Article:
This would open the door to a win-win. Carbon-farming efforts could double as nature restoration projects, if we avoid tree monocultures and focus on restoring biodiversity while storing carbon. Australia has 13 million hectares of degraded land, meaning there’s plenty of room for restoration without taking farmland or compromising agricultural production.

Australia can benefit

As critics of carbon farming have pointed out, carbon credits from tree planting can be rubbery. But we shouldn’t tar all projects with the same brush.

In Australia, a number of companies are offering high-integrity carbon credits from biodiverse native tree planting projects, such as Carbon Positive Australia and Greening Australia.

Nature restoration is likely to become more attractive to investors because of the potential for growth in natural capital and employment.

As much as restoration is needed, so too is ongoing care such as feral animal control and leaving remnant vegetation intact.

Climate change is, unfortunately, threatening the environmental restoration which can help reduce its effects. In dryland Australia, drought makes it harder for seedlings to survive and for trees or shrubs to grow well even once established.

While many of Australia’s native plants are tough enough to weather fires, more frequent fires make it harder to bounce back. Plants need time between fires to grow rootstock and develop seed banks.

vista of tree revegetation and blue sky

Mixed-species revegetation efforts to store carbon are assessed at Ridgefield, the University of Western Australia’s research farm.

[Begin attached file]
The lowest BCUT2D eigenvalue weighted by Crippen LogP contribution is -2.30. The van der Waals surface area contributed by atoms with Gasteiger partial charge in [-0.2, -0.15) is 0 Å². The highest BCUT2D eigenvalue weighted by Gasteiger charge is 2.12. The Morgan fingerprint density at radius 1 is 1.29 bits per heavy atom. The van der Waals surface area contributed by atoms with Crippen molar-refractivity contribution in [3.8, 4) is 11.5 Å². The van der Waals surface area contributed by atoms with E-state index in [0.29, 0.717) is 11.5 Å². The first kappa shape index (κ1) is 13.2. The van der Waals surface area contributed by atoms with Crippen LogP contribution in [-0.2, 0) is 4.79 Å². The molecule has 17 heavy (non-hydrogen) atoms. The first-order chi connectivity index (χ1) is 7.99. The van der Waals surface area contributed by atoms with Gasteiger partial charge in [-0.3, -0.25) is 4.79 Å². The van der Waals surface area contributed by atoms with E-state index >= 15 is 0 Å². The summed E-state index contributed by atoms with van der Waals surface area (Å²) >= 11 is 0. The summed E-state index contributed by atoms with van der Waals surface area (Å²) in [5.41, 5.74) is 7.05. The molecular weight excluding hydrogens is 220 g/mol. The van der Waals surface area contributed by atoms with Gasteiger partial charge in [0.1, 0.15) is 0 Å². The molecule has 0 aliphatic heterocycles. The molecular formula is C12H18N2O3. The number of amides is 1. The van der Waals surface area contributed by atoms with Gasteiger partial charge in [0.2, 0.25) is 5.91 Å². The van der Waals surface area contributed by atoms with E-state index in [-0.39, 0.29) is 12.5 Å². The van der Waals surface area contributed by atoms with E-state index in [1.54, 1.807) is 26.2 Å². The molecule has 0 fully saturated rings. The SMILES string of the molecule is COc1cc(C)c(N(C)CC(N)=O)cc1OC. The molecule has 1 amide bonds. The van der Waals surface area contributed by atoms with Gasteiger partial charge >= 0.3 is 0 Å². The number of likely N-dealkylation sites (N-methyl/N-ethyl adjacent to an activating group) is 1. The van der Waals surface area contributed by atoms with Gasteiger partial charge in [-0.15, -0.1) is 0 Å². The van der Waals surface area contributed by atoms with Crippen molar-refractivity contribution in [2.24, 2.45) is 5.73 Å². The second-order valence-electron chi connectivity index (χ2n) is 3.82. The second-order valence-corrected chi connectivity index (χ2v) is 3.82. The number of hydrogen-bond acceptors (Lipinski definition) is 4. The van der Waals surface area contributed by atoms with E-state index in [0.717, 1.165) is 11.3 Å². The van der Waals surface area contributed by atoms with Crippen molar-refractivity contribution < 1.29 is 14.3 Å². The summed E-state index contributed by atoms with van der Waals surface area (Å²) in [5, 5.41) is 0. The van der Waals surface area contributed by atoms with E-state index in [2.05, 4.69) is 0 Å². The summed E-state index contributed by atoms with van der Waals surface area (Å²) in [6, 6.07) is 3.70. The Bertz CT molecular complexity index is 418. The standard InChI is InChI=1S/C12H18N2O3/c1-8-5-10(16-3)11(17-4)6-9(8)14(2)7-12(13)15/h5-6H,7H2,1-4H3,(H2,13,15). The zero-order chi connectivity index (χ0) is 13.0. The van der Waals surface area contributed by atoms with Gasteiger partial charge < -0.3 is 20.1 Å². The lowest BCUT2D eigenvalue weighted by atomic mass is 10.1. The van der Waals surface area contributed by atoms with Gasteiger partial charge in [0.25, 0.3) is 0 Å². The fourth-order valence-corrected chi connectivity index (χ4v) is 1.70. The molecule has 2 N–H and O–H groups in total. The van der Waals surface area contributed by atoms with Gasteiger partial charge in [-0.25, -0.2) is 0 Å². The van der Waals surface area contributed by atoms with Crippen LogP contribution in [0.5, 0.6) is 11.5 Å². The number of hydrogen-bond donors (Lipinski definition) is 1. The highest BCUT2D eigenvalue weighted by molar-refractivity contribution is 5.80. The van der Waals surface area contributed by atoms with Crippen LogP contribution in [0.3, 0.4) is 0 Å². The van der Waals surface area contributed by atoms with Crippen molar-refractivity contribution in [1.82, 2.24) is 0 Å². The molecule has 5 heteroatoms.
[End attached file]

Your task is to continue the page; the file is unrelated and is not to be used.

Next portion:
Biodiversity matters

When we talk about biodiversity, we’re talking about the richness of life.

To date, Australia’s carbon farming efforts vary a great deal in how they protect biodiversity. Think of the difference in walking through a blue mallee or sugar gum plantation – where there are few birds or other species – compared to walking through a patch of native forest. Some carbon farms can be diverse.

Restoration efforts which attract more species will come to function more like a true native ecosystem typical of their region.

This is not to say restoration work is easy. Turning a weed-filled paddock worn down by decades of agricultural use is tough. Even native species such as kangaroos and emus can become challenges by eating seedlings.

Treating experimentation as part of practice and publicly reporting successes and failures can help the industry progress. For instance, our restoration research has found native shrubs return if given the chance – but not understorey species.

In defence of carbon farming

Carbon farming is new. While some efforts may well be aimed at gaming the system, there are many others genuinely seeking ways of using nature to store the carbon we’ve released into the atmosphere. As this new approach progresses, there will be failures. But a failure is not necessarily greenwashing.